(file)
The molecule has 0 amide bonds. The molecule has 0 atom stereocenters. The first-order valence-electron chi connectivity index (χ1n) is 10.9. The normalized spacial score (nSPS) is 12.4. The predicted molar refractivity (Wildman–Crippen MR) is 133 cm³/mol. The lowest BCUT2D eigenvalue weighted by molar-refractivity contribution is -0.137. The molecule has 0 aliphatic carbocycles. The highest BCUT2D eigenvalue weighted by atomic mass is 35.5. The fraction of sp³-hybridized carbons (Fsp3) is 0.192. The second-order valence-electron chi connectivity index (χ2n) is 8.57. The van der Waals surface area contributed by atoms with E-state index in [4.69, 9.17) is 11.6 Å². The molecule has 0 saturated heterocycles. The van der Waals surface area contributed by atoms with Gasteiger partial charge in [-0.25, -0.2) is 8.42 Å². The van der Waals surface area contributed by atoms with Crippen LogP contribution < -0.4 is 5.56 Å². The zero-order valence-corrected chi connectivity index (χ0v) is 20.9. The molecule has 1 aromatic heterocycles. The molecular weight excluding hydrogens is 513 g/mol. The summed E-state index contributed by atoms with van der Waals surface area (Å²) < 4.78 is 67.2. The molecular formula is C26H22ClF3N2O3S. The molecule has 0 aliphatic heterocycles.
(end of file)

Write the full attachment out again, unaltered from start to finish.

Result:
The molecule has 0 amide bonds. The molecule has 0 atom stereocenters. The first-order valence-electron chi connectivity index (χ1n) is 10.9. The normalized spacial score (nSPS) is 12.4. The predicted molar refractivity (Wildman–Crippen MR) is 133 cm³/mol. The lowest BCUT2D eigenvalue weighted by molar-refractivity contribution is -0.137. The molecule has 0 aliphatic carbocycles. The highest BCUT2D eigenvalue weighted by atomic mass is 35.5. The fraction of sp³-hybridized carbons (Fsp3) is 0.192. The second-order valence-electron chi connectivity index (χ2n) is 8.57. The van der Waals surface area contributed by atoms with E-state index in [4.69, 9.17) is 11.6 Å². The molecule has 0 saturated heterocycles. The van der Waals surface area contributed by atoms with Gasteiger partial charge in [-0.25, -0.2) is 8.42 Å². The van der Waals surface area contributed by atoms with Crippen LogP contribution < -0.4 is 5.56 Å². The zero-order valence-corrected chi connectivity index (χ0v) is 20.9. The molecule has 1 aromatic heterocycles. The molecular weight excluding hydrogens is 513 g/mol. The summed E-state index contributed by atoms with van der Waals surface area (Å²) < 4.78 is 67.2. The molecular formula is C26H22ClF3N2O3S. The molecule has 0 aliphatic heterocycles.